Effects Of Music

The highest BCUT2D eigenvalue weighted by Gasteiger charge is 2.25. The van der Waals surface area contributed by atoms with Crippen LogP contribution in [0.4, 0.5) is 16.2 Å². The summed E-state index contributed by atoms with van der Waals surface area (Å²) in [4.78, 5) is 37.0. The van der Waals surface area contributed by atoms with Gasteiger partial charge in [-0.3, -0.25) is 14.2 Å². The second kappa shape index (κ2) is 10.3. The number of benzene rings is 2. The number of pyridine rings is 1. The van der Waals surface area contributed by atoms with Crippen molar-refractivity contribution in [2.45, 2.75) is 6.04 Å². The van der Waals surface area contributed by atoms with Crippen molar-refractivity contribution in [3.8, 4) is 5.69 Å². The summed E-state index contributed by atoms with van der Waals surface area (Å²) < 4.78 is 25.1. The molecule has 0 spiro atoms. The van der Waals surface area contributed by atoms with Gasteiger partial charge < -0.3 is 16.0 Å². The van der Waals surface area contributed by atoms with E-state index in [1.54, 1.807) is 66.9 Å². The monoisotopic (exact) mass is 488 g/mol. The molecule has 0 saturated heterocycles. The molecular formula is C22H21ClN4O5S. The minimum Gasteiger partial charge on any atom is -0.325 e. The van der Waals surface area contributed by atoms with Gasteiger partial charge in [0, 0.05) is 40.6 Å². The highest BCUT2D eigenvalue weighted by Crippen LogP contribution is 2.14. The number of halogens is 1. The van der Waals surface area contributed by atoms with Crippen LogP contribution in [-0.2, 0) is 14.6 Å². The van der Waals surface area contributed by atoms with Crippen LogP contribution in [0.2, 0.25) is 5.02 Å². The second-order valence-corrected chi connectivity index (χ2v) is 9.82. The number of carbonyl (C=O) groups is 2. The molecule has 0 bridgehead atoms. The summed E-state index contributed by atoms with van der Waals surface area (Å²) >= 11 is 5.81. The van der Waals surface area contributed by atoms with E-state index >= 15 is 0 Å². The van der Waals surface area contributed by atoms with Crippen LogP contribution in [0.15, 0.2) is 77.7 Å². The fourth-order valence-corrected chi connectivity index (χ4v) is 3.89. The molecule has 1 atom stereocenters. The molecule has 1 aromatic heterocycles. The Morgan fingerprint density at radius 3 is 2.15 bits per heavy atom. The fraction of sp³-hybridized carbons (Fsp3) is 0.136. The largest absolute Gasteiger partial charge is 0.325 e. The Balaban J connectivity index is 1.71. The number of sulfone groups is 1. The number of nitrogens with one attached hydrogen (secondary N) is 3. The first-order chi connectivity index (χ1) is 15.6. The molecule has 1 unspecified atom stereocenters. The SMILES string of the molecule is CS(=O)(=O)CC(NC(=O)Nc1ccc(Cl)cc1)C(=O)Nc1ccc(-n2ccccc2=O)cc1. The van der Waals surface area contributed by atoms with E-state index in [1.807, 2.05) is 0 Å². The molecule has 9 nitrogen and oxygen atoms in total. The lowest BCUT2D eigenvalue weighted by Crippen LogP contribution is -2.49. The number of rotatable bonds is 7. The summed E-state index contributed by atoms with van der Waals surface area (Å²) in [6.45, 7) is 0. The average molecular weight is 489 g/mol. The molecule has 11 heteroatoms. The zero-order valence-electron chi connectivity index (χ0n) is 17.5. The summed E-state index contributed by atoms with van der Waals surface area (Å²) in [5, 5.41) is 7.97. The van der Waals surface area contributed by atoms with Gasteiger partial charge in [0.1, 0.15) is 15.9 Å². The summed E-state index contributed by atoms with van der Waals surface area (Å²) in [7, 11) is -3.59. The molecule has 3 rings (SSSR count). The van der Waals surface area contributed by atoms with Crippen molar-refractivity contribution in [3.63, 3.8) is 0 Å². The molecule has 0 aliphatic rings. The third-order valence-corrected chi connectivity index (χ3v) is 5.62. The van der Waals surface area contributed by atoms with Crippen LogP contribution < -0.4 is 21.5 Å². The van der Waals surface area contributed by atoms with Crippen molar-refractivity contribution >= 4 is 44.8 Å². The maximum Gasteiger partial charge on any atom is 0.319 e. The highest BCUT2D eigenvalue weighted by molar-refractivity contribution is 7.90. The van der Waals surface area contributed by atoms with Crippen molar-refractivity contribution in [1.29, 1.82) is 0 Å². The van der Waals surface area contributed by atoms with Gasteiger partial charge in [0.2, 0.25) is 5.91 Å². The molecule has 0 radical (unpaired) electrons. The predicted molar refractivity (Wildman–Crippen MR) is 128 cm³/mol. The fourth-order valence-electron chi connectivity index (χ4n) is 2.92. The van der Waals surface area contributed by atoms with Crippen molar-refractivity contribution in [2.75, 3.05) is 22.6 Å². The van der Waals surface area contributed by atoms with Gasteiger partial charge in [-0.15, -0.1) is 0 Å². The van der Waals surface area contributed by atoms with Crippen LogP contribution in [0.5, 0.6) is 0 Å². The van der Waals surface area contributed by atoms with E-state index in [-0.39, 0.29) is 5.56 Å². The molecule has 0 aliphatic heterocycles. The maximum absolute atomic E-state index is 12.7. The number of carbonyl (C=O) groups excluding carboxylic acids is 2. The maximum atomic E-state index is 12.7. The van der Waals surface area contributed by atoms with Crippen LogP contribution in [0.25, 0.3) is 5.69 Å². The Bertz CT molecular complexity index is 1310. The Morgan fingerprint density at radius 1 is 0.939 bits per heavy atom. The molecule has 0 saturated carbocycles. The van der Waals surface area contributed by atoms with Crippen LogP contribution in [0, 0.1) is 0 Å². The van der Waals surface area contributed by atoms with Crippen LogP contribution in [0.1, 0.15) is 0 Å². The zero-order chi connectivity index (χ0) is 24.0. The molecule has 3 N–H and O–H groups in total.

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Effects Of Music On The Mind Are people typically geniuses? Statistically, people probably are not. In fact, most people probably aren't even intellectually gifted at all. Most people are likely to be pretty much average, maybe a little bit above average, or a little below, but very average none the less. It is universally understood that people strive to learn to become wiser and more informed about the world around them. The more people learn, the more powerful they can become. It is the speed at which people learn that separates the geniuses from the average people and from the learning disabled. Geniuses don't run into problems while learning, because they learn very fast. It is everyone else that could really use help. One solid way to increase the speed at which people learn is with music. People learn through music and their minds grow faster because of it. Some music, when implemented properly, can have positive effects on learning and attitude. Music is a powerful thing, and when we understand its significance, it can bring dramatic changes both positive and negative into our lives. The earliest stages of learning for young children are the most important. The fundamentals of learning are instilled into a child at a very young age. How much importance is placed on these fundamentals can have dramatic affects on the future of the child's learning. Music, when applied in a constructive way, can have positive effects on a child's ability to learning and can help them in many ways. One way that music can make learning easier for a young child is by implementing music lessons into a child's normal activities. A small study was done two years back involving ten three-year-olds who were tested on their ability to put together a puzzle and the speed at which they could do it ("Learning Keys" 24). After the initial test was taken, five of the children were given singing lessons for 30 minutes a day and the other five were given piano lessons for 15 minutes a week (24). The lessons were conducted over a six- month period of time, and after the six months, all of the kids showed substantial improvement in the speed at which they could put together the puzzle (24). The researchers understand this skill in putting pieces of a puzzle together as the same reasoning that engineers, chess players and high-level mathematicians use. In this study of inner-city kids, their initial scores were below the national average, but afterwards their scores nearly doubled (24). The term given to this type of reasoning and thought that goes into putting pieces of a puzzle together is called abstract reasoning. By teaching music, people exercise the same abstract reasoning skills that they use for doing math or some other exercise in which the people have to visualize in their head. An eight month study was conducted by Frances H. Rauscher of the University of California at Irvine. In this study, nineteen preschoolers, ranging in age from three to five, received weekly keyboard and daily singing lessons while another fivteen preschoolers received no musical training at all (Bower 143). At the begining, middle and end of the study, the subjects were tested on five spatial reasoning tasks (143). After only four months, scores on the test to assemble a puzzle to form a picture improved dramatically for the group with the musical training, while the control group didn't, even though both groups started out with the same scores (143). It can be stated that this kind of improvement may not be substantial enough to alter the way people are fundamentally taught, but its results cannot be ignored. Rauscher explains, "Music instruction can improve a child's spatial intelligence for a long time, perhaps permanently" (qtd. in Bower 143). Implementing such changes and improvements into a young child's learning could have great effects on them in the future when dealing with the same spatial reasoning skills. With its resulting improvements in spatial reasoning, music can also be a very helpful tool when actually implementing it into the classroom and intergradting it with basic school curriculum. In New York City, a program called Learning through an Expanded Arts Program, or LEAP, has been going on for a while and provides both music and the arts is implemented into the school curriculum to improve scholastic scores of children at all levels (Dean and Gross 614). One way in which music is implemented is with math. They call it "musical math," in which the teacher incorporates rhythm with counting and gaining a grasp on the fundamentals of math (618). With the rhythm, they are able to learn basic elements of math like fraction and multiplication. Christine Bard, the LEAP consultant explains, "Music helps teach the precognitive skills. It gives students the capacity to trust themselves by providing internal discipline through a highly repetitive structure" (qtd. in Dean and Gross 618). On the whole, students' feeling of self-confidence and accomplishment are great and most importantly, the students' attitude toward math and learning is increased dramatically (618). Music as a separate and thorough curriculum can have dramatic positive changes in the learning process of young people. Mary Jane Collett, the Director of the Office of Arts and Cultural Education of the Division of Instruction and Professional Development of New York City Public Schools says: ... a well taught sequential music curriculum not only results in music learning that has inherent value; it also gives students the chance to listen, react, see, touch, and move. Instruction in music skills, appreciation, and theory also provides a wealth of learning strategies that enhance children's analyzing, synthesizing, and evaluating skills. Students learn to process information and transfer knowledge through these concrete, kinetic, and cognitive experiences (Collett 61). Mary Jane Collett is an advocate for a program called Learning To Read Through The Arts (LTRTA), which makes music and the arts a separate course in the elementary curriculum instead of using it as an aid to different parts of the curriculum here and there (61). Music is taught through listening to different types of music while talking about the music, trying to understand it and interpret it in different ways and in many ways, imitate it (63). She further explains: These integrated music experiences provide excitement in learning for children and thereby improve students' reading, writing, thinking, and analyzing skills and strategies. Learning through all the senses expands the learning process to accommodate different learning styles. Opportunities for integrating communication arts, literature, science, social studies, and the arts are limited only by the educator's imagination, creativity, and open-mindedness (64). Music, when involved in the classroom, can have great effects on the early stages of learning for the very young up through elementary age school children. Music can also have significant effects on older people in a learning environment. Music does not have the same effect on older people as it does on younger people, however. It is easily understood that for young children, getting them to do fun musical things like learning to play an instrument is somewhat easy compared to getting an adult to do the same thing. Children will do it because it is something new and exciting whereas adults need to be motivated to do something because they won't do something simply because they have too. For adults it is a matter of choice, but when they choose to involve music into their everyday lives, the effects can be just as dramatic. One important aspect that music can have on learning for people of all ages is attitude. It seems logical to assume that it is more helpful for adults who are less likely to want to do a particular job or activity, but music can change this and give a listener a more positive attitude and motivation. As we will see, by simply listening to pleasant music in the background while doing an arduous task can make it seem so much easier, or in some cases, music may not increase positive attitude, but will ease the strain of an activity. A study was conducted by Shawn E. Mueske, a graduate student at Mankato State University, to determine the effects of background music on a biology lab. He wanted to determine the effects of background music on attitude, achievement, time spent in the laboratory and on task behavior (Mueske 6-7). He used a control group which entailed one lab where no music was present, and one experimental group which listened to popular/soft rock music at an appropriate soft sound level for background music (14). He found that there was no real difference in attitude or achievement among the two groups, but there was a significant increase in time spent in the laboratory and time spent on task (18-28). Listening to music as background can help people when they're thinking, learning, or working, but the music needs to be implemented correctly. It can be easily understood that if it's vocal music, it needs to be somewhat quiet, for if it isn't, it can be very distracting to the mind. It is logical to conclude then that if it's instrumental, it can be somewhat louder than vocal music, but not too loud because any music that is loud enough will make it hard to learn or think. When people listen to music in the background, it is very important that they listen to music that they are familiar and comfortable with. It is not necessarily better for people to listen to music that is supposed to relax them if they are unfamiliar with it. It is better for people to listen to music they are comfortable with and know well and like. A study of 50 male surgeons was conducted to see if they performed a basic surgeon-related task better and more efficiently while listening to surgeon-selected music, experimenter-selected music, or no music at all (Allen and Blascovich 882). The test monitored skin conductance response frequency, pulse rate, blood pressure, speed and accuracy (883). The experimenter-selected music was Pachelbel's Canon in D. Both conditions with music showed significantly better results than the condition without music, but the condition with surgeon-selected music was clearly even higher than the other (883). Another study was conducted on 54 people (25 males and 29 females) to determine the difference of subject-selected music, experimenter-selected music and no music, on affect, anxiety, and relaxation (Thaut and Davis 210). This study was done under the understanding that stress is a major factor to health problems of the day. It is important to cut down on stress in our daily lives and any way that we can do that is beneficial to our health in some way or another. One way to try and cut down on stress in people's everyday lives is by listening to music. In past years, there has been quite a bit of music created for the sole purpose of relaxation and the reduction of stress. The questions posed by this study were to determine whether relaxation tapes really work better than a person's personal preference in music or no music at all in reducing stress? The study found that all three ways worked well for relaxation and reducing tension, but listening to music proved a little bit more beneficial. Of the two music groups, it found that the relaxation tapes were equally as good as the subject-selected music, but were no better (219-220). Music is an invaluable tool when it comes to reaching students who fail to do well in school, or are at risk of learning. Scott Shuler, a music consultant in the Connecticut State Department of Education and adjunct professor in the Hartt School of Music in West Hartford, Conn. describes at-risk students as students that express characteristics. These charateristics included academic underachievement, lack of self-esteem and self-respect, inability to communicate thought and feeling on an intimate level, limited conflict resolution and problem-solving skills, boredom with traditional schooling. Additional tracks of the at risk students indicate a need for a supportive peer group with whom they can establish a social bond, learning styles that differ from those addressed by traditional modes of instruction, interest in artistic expression and eagerness to pursue tasks they find interesting, need for an experiential, hands on approach to learning, avoidance of academic risk taking, and need to experience success somewhere in the school setting (Shuler 31). Shuler proposes that there are two essential reasons why students fail in school. They lack an ability to learn or lack the desire to learn, while most students who fail have the ability to do well, they choose not to because their school experience doesn't motivate them (30). At-risk students create an aversion to traditional styles of teaching and when attempts are made to cut out "nonessential" subjects from curricula, it only worsens the problem and further distances the at-risk student from the goal of becoming motivated to do better (30-31). For many reasons, music can be one of the most influential factors in getting at-risk students motivated. Music related courses in curricula give students many of the important elements that will erase the characteristics of an at-risk student. Every student likes music if only one kind, and outside of school, most students seek out music pretty actively (31). Therapists use music to help severely handicapped individuals, so why can't schools do the same thing to help at-risk students?(31) Musical groups such as choir, orchestra or band help bring people together as well as improving communication skills, group work, and forming peer groups. Music creates a higher standard of performance of people. For example, if a math test grade of 90% would be an "A", a 90% grade on a musical performance would be quite bad (32). This study seems to suggest that music can provide a student with a level of individuality to learn in his/her own style. Music education creates a much more well-rounded student that do much more and learn much easier. Music can also have very interesting and beneficial effects on the mind. A study was conducted at the Center for the Neurobiology of Learning and Memory at the University of California at Irvine by Frances H. Rauscher, Gordon L. Shaw and Katherine N. Ky. In the study, 36 college students listened to one of three listening condition for ten minutes and then took the Stanford-Binet intelligence test designed for abstract reasoning (Rauscher, Shaw and Ky 611). The experiment was repeated for each of the three listening conditions and included listening to a Mozart piano sonata, a relaxation tape, and complete silence (611). They found that the equivalent IQ scores were equal between listening to the relaxation tape and complete silence, but after listening to the Mozart piece, IQ scores were an average of eight to nine points higher than the others (611). The scientists explain, however, that enhancing effect doesn't last for more than ten to fifteen minutes after listening to the sample (611). They were able to develop some theories out of the results of this study, but much more testing is required for any solid conclusions to be made. They think that music which is without complexity or is highly repetitive will not enhance abstract reasoning, but rather interfere with it (611). Their findings are put under scrutiny and criticism by Kristin Leutwyler, who tries to set the record straight about misinterpretations in the media regarding the findings of Rauscher, Shaw and Ky. She asserts that "...the popular press have suggested that anyone can increase his or her IQ by listening to Mozart. This supposed quick fix is false" (28). She explains that the IQ scores were based solely on spatial ability and not other factors that IQ takes into account (28). Leutwyler explains that Rauscher's work is "... based on the premise that listening to music and performing a spatial task prime the same neural firing patterns. But that's just a guess." (28) Despite the skepticism of Leutwyler in the findings of the three scientists and the fact that more testing needs to be done to take into account different variables, the initial findings cannot be ignored. There is some correlation between listening to music and spatial reasoning and through it, there is some connection with IQ. A large study was done many years ago to test intelligence across a wide range of fields and subjects (Schoen 94). On the study, 205 college students were given the Minnesota College Ability Test, all of the Seashore tests for musical talent, and were rated on a scale for musical training (94). After the testing was complete, they separated out the top 25 and the bottom 25 to determine i